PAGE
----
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January 30, 2017 \ Creative Workspace
by Karen Pickering

Having developed a business model based around individually identifiable specialisms (our Centres of Gravity) we work hard to make sure that these do not become isolated groups or silos, focussing instead on the benefits of cross-pollination to maintain a constant dialogue across the office. It is the absence of walls between us that keeps us open to the possibilities inherent within the sketches and reflections that feed our incubating projects.

Some building typologies have a million nuanced categories. The place of work, for example, could be justifiably divided across schools, universities, offices, laboratories, hospitals, surgeries and more besides. Housing, by comparison, has only a few: detached houses, semi-detached houses and apartments would cover most places to live. Of course, within that there can be further nuanced variation; student housing and care homes perhaps, but even they can broadly align to these three basic types.

The challenge is to make sure that this distinction does not dictate the design. We all know what a typical school looks like, but if we try to design with that in mind then our creativity has been pruned before given half a chance to flower. A school does not need to look like a typical school – many of the best ones don’t.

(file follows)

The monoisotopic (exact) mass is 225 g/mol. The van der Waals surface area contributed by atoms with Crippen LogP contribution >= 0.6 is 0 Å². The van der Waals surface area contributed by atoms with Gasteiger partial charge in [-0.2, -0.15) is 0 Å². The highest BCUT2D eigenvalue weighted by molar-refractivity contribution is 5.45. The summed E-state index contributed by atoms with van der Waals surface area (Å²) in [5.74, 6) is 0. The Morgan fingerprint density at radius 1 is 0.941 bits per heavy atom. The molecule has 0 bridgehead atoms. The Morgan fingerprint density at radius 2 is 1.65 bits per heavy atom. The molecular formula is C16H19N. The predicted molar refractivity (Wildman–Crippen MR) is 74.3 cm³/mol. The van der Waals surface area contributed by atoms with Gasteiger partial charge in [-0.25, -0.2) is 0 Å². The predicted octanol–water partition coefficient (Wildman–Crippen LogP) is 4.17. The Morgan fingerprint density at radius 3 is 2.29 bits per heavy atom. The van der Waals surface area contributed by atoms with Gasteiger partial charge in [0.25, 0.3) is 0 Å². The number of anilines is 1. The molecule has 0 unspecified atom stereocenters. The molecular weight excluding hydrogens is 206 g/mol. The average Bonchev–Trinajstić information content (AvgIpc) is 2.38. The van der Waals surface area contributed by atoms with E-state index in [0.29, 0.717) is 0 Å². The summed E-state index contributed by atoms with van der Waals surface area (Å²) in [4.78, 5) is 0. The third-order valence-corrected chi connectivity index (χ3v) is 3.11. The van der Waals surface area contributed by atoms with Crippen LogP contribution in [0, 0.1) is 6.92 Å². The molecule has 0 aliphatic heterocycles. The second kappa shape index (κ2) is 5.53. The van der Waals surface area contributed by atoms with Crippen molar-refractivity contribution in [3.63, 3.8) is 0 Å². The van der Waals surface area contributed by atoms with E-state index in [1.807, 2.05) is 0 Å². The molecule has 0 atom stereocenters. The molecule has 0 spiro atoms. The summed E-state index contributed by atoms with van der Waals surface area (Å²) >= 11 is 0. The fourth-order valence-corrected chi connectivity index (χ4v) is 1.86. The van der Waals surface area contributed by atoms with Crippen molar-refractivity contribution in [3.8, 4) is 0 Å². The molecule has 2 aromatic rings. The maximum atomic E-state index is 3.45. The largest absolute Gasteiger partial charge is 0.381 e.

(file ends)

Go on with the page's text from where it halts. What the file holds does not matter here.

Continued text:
Perhaps this is the benefit of individual specialisation in a broader context: understanding the intricacies of one particular building type, so that the specific sensibility necessary to design a school can inform the design of an office, blurring the boundaries between type and category.

The architectural conundrum is universal and not limited to one area: detail, articulation and the balance of the person scale against the city scale or a nation scale – these things are crucial to the successful realisation of any building. A successful office building does more than support the needs of a working community; it is part of a city and must have a life outside of office hours; a conversation between people and place, between building and context. Connection, not separation.


January 23, 2017 \ Heritage & Conservation
by multiple authors